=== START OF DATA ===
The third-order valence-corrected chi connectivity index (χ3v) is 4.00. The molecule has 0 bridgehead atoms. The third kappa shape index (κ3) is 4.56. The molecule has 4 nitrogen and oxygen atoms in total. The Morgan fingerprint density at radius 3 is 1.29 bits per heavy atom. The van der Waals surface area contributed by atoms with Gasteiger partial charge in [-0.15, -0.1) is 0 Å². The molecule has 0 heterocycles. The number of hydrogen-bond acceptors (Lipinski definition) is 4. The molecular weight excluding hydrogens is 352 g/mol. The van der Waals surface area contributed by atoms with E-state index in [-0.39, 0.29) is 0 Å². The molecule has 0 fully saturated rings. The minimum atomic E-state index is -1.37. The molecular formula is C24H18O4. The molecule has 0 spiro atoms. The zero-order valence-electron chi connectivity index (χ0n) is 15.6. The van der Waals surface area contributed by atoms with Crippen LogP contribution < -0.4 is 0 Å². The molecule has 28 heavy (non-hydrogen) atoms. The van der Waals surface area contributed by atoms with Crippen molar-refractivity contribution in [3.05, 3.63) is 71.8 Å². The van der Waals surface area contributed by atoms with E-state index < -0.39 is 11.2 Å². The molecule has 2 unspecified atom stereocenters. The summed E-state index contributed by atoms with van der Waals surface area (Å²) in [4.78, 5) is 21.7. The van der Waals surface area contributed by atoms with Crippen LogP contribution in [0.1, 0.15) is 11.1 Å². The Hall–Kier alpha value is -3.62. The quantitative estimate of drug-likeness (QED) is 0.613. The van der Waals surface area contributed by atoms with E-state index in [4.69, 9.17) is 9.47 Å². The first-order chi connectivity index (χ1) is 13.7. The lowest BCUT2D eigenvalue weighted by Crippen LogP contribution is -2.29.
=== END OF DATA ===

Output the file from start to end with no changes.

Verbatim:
The third-order valence-corrected chi connectivity index (χ3v) is 4.00. The molecule has 0 bridgehead atoms. The third kappa shape index (κ3) is 4.56. The molecule has 4 nitrogen and oxygen atoms in total. The Morgan fingerprint density at radius 3 is 1.29 bits per heavy atom. The van der Waals surface area contributed by atoms with Gasteiger partial charge in [-0.15, -0.1) is 0 Å². The molecule has 0 heterocycles. The number of hydrogen-bond acceptors (Lipinski definition) is 4. The molecular weight excluding hydrogens is 352 g/mol. The van der Waals surface area contributed by atoms with E-state index in [-0.39, 0.29) is 0 Å². The molecule has 0 fully saturated rings. The minimum atomic E-state index is -1.37. The molecular formula is C24H18O4. The molecule has 0 spiro atoms. The zero-order valence-electron chi connectivity index (χ0n) is 15.6. The van der Waals surface area contributed by atoms with Crippen LogP contribution < -0.4 is 0 Å². The molecule has 28 heavy (non-hydrogen) atoms. The van der Waals surface area contributed by atoms with Crippen molar-refractivity contribution in [3.05, 3.63) is 71.8 Å². The van der Waals surface area contributed by atoms with E-state index < -0.39 is 11.2 Å². The molecule has 2 unspecified atom stereocenters. The summed E-state index contributed by atoms with van der Waals surface area (Å²) in [4.78, 5) is 21.7. The van der Waals surface area contributed by atoms with Crippen LogP contribution in [0.1, 0.15) is 11.1 Å². The Hall–Kier alpha value is -3.62. The quantitative estimate of drug-likeness (QED) is 0.613. The van der Waals surface area contributed by atoms with E-state index in [4.69, 9.17) is 9.47 Å². The first-order chi connectivity index (χ1) is 13.7. The lowest BCUT2D eigenvalue weighted by Crippen LogP contribution is -2.29.